Acclaimed mother and daughter artists Ann and Sophie Cape have highlighted the devastating impact of dementia through an exhibition of new art works.
Ann and Sophie Cape are all too familiar with the cruelty of dementia and the long shadow that it casts on sufferers, carers and their families.
A close family member has frontotemporal dementia, previously known as Pick's Disease, one of the most challenging dementia disorders.
"It affects many people,” Ann said. “It affects families very dramatically.
“It's not just the person with dementia. It has a huge impact on the whole family that people don't see.”
And the Capes are not alone.
Australia has an ageing population and conditions like dementia and Alzheimer's disease are becoming more widespread.
More than 300,000 Australians currently live with dementia and the number of cases is expected to triple by 2050, when an estimated one million Australians will have the disease.
Ann is one of Australia's foremost portrait artists, while Sophie is recognised for her large-scale abstract expressionist works.
Now, mother and daughter have come together to create a series of powerful paintings and drawings for an exhibition about dementia at the Mosman Art Gallery in Sydney.
Sharing a studio in Sydney, the women took a very different approach to putting together the exhibition.
For Sophie, it was deeply personal.
"I decided to take on the issue of Dad, as the starting point. So, it was very personal," she said.
"To start with, I had to really think about what dad was going through, what we'd gone through, the father I used to know and love, and the father I now have. And that was very intense."
Ann chose to go into nursing homes, to draw and paint dementia sufferers and their carers.
"For me, dealing with it day to day, it was hard to actually focus on how to present this. And I decided to take a very general view of dementia," she said.
"I didn't want it to be all about him, because there are so many people, so many friends, everyone you talk to these days, has been touched by something along these lines."
Ann has created poignant images, some with "ghostlike" faces, denoting the fading personalities of dementia sufferers.
Sophie's abstract works are described as confronting, dark and intense, portraying an emotional landscape and an interior world.
Sophie used to be a professional athlete, before injury forced her to give up downhill skiing and sprint cycling.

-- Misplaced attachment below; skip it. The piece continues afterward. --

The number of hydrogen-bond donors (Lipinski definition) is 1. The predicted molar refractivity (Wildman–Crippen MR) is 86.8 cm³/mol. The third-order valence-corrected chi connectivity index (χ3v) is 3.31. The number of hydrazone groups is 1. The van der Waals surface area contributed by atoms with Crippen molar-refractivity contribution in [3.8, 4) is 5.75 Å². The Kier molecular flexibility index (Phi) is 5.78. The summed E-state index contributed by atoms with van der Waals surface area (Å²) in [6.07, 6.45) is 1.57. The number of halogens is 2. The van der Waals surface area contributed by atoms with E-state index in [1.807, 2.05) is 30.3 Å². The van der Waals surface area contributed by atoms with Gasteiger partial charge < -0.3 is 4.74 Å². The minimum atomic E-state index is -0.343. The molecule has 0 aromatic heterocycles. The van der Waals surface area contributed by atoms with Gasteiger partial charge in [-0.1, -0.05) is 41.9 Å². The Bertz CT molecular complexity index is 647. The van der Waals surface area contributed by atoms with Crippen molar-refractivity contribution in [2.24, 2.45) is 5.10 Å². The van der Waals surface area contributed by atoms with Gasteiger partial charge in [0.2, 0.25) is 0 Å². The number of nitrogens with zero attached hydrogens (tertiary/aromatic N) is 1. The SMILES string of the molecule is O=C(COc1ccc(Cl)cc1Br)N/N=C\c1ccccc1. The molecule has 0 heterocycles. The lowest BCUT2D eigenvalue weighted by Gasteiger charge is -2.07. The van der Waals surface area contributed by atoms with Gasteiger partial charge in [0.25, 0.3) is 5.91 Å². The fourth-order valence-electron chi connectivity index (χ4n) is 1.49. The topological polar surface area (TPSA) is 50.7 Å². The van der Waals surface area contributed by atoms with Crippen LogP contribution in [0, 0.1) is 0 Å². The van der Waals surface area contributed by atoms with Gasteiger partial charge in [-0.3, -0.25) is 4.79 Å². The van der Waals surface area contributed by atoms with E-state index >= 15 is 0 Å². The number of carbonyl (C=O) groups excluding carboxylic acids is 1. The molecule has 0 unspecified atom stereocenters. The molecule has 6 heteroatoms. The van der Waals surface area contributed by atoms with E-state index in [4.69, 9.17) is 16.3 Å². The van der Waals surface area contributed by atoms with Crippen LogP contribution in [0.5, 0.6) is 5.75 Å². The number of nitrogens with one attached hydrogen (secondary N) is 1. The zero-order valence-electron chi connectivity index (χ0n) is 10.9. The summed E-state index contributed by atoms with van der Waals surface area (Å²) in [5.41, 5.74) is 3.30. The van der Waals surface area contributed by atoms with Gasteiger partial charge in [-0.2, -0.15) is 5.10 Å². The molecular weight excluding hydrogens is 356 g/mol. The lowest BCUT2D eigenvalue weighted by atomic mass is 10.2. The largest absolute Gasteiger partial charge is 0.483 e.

"When I started painting, it was a way for me to cope with that trauma of losing those Olympic dreams," she said.
Katrina Cashman, the Senior Curator at the Mosman Art Gallery, said both artists were brave to take on a challenging and confronting exhibition.
"And of course, they had this connection with a family member with dementia that they're living with, at the moment. This situation, that they are experiencing themselves," she said.
Definitely, their own personal experiences have been the catalyst, but they're trying to reach out, to create an exhibition that other people can connect with."
Katrina said Ann and Sophie had created an extraordinary body of work.
"Ann's done some wonderful portraits of dementia sufferers, and their carers. Ann's works are just so impressive and she absolutely captures those different moments in, I guess, the experience," she said.
"Sophie Cape's work is completely arresting. You experience these pieces that just stop you in your tracks....they're wonderfully layered, there's so much texture, so much meaning in the works."
Both artists wanted to get Australians thinking and talking about dementia, and how it affects so many people, including the carers and families of sufferers.
"An Unending Shadow: Works Exploring Dementia by Ann and Sophie Cape" will be opened (on Wednesday night) by Dementia Awareness Campaigner, Sue Pieters-Hawke, the daughter of the late Hazel Hawke, who raised awareness of dementia, by sharing, with the Australian people, her own battle with Alzheimer's Disease.
The exhibition runs until the end of November.